# Do all credit card accounts eventually die from fraud?

Studying the lifetime of a credit card account is an interesting topic for credit card issuers. What is the natural cause of death for a credit card account? It is credit card fraud, which eventually results in the account to be killed and replaced with a new number.

Source for picture: credit card fraud

Credit card accounts can die from various causes:

• Canceled by user
• Canceled by issuer
• The user died
• The credit card is lost or unused

Yet, given enough time, a credit card account will eventually meet its natural fate: being hijacked by criminals, and die - I call this dying from old age. From a business point of view, this brings an interesting question: how do you predict, based on user segment, when a credit card will die, and how to leverage your forecast to limit losses.

Here's my proposal, based on some anecdotal evidence:

• Credit card issuer earned \$30,000 in merchant fees over all transactions
• Credit card issuer lost \$2,000 when account died because of theft

It is an interesting problem from a predictive modeling viewpoint. It is sometimes referred to as time-to-crime statistical prediction, in which exponential distributions used to model lifetime of an account, are combined with censored data (censored because future is not known) for parameter fitting, to predict time-to-crime.

Here's a quick way for an issuer to further reduce losses, based on my above example:

• Determine for each user, the time-to-crime statistic
• Offer user \$1,000 to change credit card account number 6 months before death (by crime) is expected to occur (in my example, offering less than \$1,000 might not be enough to convince the user to change, but for a smaller account, a \$20 offer might be enough)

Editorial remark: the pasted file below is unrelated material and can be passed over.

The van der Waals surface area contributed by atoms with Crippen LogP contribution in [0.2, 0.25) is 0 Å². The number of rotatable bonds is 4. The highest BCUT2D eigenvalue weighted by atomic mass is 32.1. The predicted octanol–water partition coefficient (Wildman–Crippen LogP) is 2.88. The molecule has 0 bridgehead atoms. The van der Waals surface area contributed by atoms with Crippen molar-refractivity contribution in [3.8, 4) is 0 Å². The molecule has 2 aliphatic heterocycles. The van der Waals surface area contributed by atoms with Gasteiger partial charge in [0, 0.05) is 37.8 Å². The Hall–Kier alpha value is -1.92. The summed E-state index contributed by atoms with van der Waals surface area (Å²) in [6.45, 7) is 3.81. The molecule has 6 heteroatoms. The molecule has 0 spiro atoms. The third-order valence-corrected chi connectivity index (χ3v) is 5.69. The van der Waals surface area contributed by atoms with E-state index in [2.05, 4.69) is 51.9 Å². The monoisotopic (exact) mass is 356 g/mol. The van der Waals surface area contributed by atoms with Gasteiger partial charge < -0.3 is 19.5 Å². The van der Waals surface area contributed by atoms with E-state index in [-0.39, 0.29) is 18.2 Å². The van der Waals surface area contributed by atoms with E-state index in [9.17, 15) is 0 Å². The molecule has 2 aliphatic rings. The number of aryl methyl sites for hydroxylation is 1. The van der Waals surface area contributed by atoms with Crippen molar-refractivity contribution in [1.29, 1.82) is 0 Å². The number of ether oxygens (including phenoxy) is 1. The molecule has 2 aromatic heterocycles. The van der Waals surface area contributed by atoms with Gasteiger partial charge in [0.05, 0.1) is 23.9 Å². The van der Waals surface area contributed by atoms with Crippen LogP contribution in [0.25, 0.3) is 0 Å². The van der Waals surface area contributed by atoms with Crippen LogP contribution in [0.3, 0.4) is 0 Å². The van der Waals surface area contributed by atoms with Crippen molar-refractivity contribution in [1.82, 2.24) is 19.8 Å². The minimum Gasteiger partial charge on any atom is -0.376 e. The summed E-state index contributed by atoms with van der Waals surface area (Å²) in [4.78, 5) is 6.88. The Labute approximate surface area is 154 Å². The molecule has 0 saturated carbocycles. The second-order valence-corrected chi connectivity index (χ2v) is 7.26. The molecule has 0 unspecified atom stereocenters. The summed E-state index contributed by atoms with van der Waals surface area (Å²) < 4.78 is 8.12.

• Instead of incurring a \$2,000 loss, the issuer will incur about \$1,000 loss (in my above example - the fee paid to the user if and only if the account number is changed before being hijacked), reducing loss by 50%

You might as well automatically change the account number after x years, but unless all issuers agree on this scheme, as an issuer, you are likely to lose users if you implement this strategy.

Question: do you know any study providing details about the lifetime of credit card accounts?

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### Replies to This Discussion

Most card issuers model account attrition due to various causes. The attrition rate due to fraud is quite small compared to the other main effects: charge-off, bankrupt, deceased, closed by request. The problem with fraud is that it is primarily an exogenous effect (random point in time), rather than an age-related effect. Examples of exogenous effects that would have to be filtered out in any model are accounts involved in the Target and Home Depot breaches. Once filtered out, is there enough data left to build a plausible model?

Resources are better spent predicting major breaches. Larger issuers may be able to spot patterns of suspicious activity at their infancy and determine the set of their cards that are at risk.

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